Hardly the gestures of a company that feels it can stand on its own quality merits.


Still owned by nestle. Still owned by a company that does not source their chocolate from fairly traded areas of the world. Still goes into small towns and takes up water sources and then bottles the water and sells it back to the people. The coffee on the other hand might be sourced meticulously but to what social regard. The coffee then goes into a plastic cup and super heated with water. The coffee inside is grounded way in advance and could affect the taste. Getting coffee from small scale coffe shops is better for the smaller business not the multinational corporation!

Rich Westerfield

So what? McDonalds has more “quality” than your favorite local artisinal burger joint. In business terms, “quality” has little to do with taste and everything to do with repeatability. I imagine Nespresso does have plenty of systems and checks that allow it to repeatably and reliably sort, process and package coffee to THEIR STANDARDS OF ACCEPTABLE TASTE. Which, obviously, are not the same standards of Mr. Wendleboe.

Ever been to Coffee Analysts in Burlington, Vermont? Many of the major consumer brands (e.g. Dunkin Donuts, Eight O’Clock), in the US send their green and roasted coffees there for extremely stringent QC testing to ensure those beans meet the acceptable standards for that particular company and that particular company’s target consumer. Every conceivable type of equipment for any conceivable type of size, defect, density, or other variation between beans can be tested there. And they employ arguably the best cuppers in the business. It could be successfully argued that those large “supermarket” brands have more “quality” than Intelligentsia, CCC or Stumptown.

In other words, Nespresso is not saying their coffee tastes as good as Mr. Wendleboe’s to those who like Mr. Wendleboe’s particular preference for sourcing and style of roast development. All they’re saying is that they’re not hacks.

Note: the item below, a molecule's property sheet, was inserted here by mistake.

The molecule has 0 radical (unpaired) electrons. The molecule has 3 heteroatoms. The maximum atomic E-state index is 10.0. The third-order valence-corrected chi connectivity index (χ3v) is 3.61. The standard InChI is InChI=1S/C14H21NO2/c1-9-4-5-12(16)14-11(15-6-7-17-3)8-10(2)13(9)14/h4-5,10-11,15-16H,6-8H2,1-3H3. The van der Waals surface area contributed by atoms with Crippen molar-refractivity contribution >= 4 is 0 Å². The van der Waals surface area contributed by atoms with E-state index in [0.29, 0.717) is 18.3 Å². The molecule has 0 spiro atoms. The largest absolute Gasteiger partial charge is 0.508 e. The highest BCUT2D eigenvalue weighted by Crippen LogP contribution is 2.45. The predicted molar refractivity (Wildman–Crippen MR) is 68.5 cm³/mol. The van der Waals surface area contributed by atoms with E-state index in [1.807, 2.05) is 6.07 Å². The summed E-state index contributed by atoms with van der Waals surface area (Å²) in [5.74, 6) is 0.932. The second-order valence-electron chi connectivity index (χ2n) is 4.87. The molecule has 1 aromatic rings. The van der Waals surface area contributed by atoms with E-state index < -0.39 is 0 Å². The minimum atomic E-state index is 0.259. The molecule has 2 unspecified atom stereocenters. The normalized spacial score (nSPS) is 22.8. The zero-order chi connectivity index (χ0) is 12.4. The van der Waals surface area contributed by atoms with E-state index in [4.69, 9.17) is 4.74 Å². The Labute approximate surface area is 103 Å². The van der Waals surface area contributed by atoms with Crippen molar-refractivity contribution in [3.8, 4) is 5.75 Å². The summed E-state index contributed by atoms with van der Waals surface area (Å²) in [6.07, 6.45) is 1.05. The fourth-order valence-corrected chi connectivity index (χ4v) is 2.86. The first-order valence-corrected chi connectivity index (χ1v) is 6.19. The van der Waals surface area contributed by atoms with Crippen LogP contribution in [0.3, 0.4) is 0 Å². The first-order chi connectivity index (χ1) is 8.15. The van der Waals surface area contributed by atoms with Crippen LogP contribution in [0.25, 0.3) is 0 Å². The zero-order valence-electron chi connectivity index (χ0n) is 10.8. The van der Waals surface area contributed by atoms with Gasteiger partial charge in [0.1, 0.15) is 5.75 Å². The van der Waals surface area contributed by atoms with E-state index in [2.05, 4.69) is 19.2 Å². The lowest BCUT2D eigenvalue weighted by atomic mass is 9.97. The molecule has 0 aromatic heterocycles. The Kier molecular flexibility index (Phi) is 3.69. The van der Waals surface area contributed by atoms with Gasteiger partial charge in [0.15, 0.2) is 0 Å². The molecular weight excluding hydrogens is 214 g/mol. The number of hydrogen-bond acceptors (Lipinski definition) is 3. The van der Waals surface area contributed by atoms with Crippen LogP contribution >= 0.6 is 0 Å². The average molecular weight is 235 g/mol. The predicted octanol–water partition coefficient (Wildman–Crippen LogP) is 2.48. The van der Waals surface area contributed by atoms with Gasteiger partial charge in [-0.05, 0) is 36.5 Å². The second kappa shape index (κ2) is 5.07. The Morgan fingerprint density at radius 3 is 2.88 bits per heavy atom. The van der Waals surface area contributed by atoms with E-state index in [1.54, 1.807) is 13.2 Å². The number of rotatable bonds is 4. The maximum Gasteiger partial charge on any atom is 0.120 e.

“Nespresso brewing system can produce similar results to manual brewing in any number of the world’s greatest coffee shops.”

That doesn’t exactly sound like “We’re not hacks.” Wendleboe’s comments about roasting, where 400 lb. roasters that have computer controlled profiles, are hardly comparable to a 15 lb. roaster with the master roaster constantly checking the beans. Ground coffee is ground, and will never be the same quality as “fresh” ground. That’s just the beginning.

This discussion will go on for many more decades, and more comparisons will be done to prove one point or another. The truth is convenience wins out, and only those willing to take a little more time will discover the differences and yet, it all boils down to the tongue.

I have had the experience of someone trying single estate, shade grown/bird friendly Mesa de los Santos from Colombia, and they preferred their Folgers over that. I have had the pleasure of Kona and Jamacian Blue Mountain from Wallingford Estate, and for me it does not overshadow Peru’s La Florida, but it beats most anything S-Bucks puts out with a West Coast Roast!

Nespresso couldn’t afford to use “the best” beans, unless their definition of “best” is different than that of the ICA. Let’s face it, their definition may be slightly different, at that could make a big difference in the cup.